"...we should pass over all biographies of 'the good and the great,' while we search carefully the slight records of wretches who died in prison, in Bedlam, or upon the gallows."
~Edgar Allan Poe

Monday, April 27, 2020

The Waifs of the "Mayflower"

"Mayflower in Plymouth Harbor," William Halsall

Although everyone has heard of the “Mayflower,” what is largely unknown is that the famed voyage is connected to a poignant historical mystery—one that went unsolved for over three hundred years.

For many years, historians were puzzled by the fact that among the Mayflower passengers were four young brothers and sisters who were unrelated to anyone else on board. The ship’s log listed Ellen More (aged 8,) and her siblings Jasper (7,) Richard (6,) and Mary (4) as “servants” of four different Pilgrim leaders. It was first assumed that these children were penniless orphans, or offspring of parents too poor to keep them. Then, it was discovered that according to the parish register of Shipton, Shropshire, that the father of these children, Samuel More, was a rich landowner.

This new information made the presence of these children on the Mayflower seem strange, even incomprehensible. Why would a man of wealth and standing ship all of his children to a foreign land, where they faced a dangerous and highly uncertain future? An English genealogist named Sir Anthony Wagner became so fascinated by the mystery that in 1959, he was able to persuade a descendant of Samuel More to scour the family archives for any clues as to what had caused More to virtually disown his offspring. Many clues were indeed found. And it all added up to a story that reads like something out of one of Thomas Hardy’s more depressing novels.

When Samuel More was only 17, he was married to his 25-year-old cousin, Catherine More. It was an arranged match, made in order to keep Catherine’s considerable inheritance in the More family.

Although Catherine quickly bore four children, the marriage was not a success. Catherine had been in love with another man whom she had planned to marry, and the teenage Samuel likely lacked any real affection for his much-older bride. The real trouble began when the children became older. It was “common fame” that Catherine was conducting an affair with her old love, Jacob Blakeway, “a fellow of mean parentage and condition.” As there had been a formal betrothal contract, she even referred to him as her husband “before God.” Samuel, studying the faces of his presumed progeny, became convinced that they all resembled, not little Mores, but little Blakeways.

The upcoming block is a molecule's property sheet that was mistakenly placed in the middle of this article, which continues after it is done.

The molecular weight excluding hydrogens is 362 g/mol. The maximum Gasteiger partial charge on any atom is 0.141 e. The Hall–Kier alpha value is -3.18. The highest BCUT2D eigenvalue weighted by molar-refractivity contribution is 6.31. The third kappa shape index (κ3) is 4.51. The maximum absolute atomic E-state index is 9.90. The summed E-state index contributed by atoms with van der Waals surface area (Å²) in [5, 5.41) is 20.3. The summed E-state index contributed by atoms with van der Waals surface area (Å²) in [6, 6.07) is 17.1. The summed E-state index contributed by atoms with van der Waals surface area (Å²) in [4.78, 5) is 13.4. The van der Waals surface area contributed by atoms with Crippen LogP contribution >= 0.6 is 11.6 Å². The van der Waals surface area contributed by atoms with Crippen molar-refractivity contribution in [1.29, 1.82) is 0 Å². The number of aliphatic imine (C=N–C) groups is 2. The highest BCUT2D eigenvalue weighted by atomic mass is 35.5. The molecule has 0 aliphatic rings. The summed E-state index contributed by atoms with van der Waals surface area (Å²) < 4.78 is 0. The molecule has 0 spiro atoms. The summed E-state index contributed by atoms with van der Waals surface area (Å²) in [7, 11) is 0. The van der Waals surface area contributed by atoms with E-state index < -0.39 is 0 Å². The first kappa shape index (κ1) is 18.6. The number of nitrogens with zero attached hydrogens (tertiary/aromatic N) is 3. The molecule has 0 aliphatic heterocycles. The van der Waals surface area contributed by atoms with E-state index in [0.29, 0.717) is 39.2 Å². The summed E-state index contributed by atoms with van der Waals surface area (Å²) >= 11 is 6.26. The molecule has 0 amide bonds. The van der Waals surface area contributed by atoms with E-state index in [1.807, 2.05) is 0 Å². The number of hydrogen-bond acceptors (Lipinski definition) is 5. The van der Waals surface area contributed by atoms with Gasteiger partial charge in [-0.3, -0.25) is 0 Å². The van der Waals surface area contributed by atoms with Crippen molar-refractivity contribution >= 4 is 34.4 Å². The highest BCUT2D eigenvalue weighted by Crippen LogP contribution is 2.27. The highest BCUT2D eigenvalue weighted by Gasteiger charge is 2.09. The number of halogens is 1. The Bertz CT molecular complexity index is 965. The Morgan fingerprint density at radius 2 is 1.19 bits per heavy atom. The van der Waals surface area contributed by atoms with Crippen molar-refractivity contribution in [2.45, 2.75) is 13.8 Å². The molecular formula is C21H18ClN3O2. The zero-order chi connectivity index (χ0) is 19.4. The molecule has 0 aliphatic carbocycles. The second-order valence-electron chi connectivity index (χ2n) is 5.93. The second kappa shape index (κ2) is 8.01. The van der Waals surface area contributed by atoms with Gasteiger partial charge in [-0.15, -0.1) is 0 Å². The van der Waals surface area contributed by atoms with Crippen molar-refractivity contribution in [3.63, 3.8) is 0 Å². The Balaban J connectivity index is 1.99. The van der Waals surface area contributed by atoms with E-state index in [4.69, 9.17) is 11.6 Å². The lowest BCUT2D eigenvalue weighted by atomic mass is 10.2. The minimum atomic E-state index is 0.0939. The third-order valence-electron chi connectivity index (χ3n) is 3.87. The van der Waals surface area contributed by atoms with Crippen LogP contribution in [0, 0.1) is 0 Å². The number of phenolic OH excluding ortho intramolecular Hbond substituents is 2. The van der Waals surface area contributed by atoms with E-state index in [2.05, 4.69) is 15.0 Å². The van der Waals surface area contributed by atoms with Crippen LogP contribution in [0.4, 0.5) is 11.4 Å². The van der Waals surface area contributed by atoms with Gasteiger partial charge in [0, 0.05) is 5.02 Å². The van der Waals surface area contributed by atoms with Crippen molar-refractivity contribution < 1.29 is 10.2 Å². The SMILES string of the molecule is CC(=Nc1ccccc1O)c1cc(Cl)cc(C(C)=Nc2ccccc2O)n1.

There was, of course, no way for Samuel to confirm his suspicions about the children’s parentage--and whether or not he was right is something we will never know--but he was taking no chances. The four youngsters were packed off to London, and More paid the Pilgrim leaders to take them to Virginia. He would see to it that the children were given sufficient food, lodging, and other necessities, and at the end of seven years he would arrange for each of them to have 50 acres of land in Virginia, but other than that, he washed his hands of them. Catherine made numerous legal appeals protesting this action, but they were all dismissed.

Samuel, believing that his marriage to Catherine was invalid, wed one Elizabeth Worsley. Seven children were the product of this remarriage, and the second Mrs. More must have prayed that each of them would be the spitting image of her husband. As for Catherine, she subsequently disappeared from the historical record. Although we know nothing of her subsequent life, it's a safe bet that she went to her grave cursing Samuel More.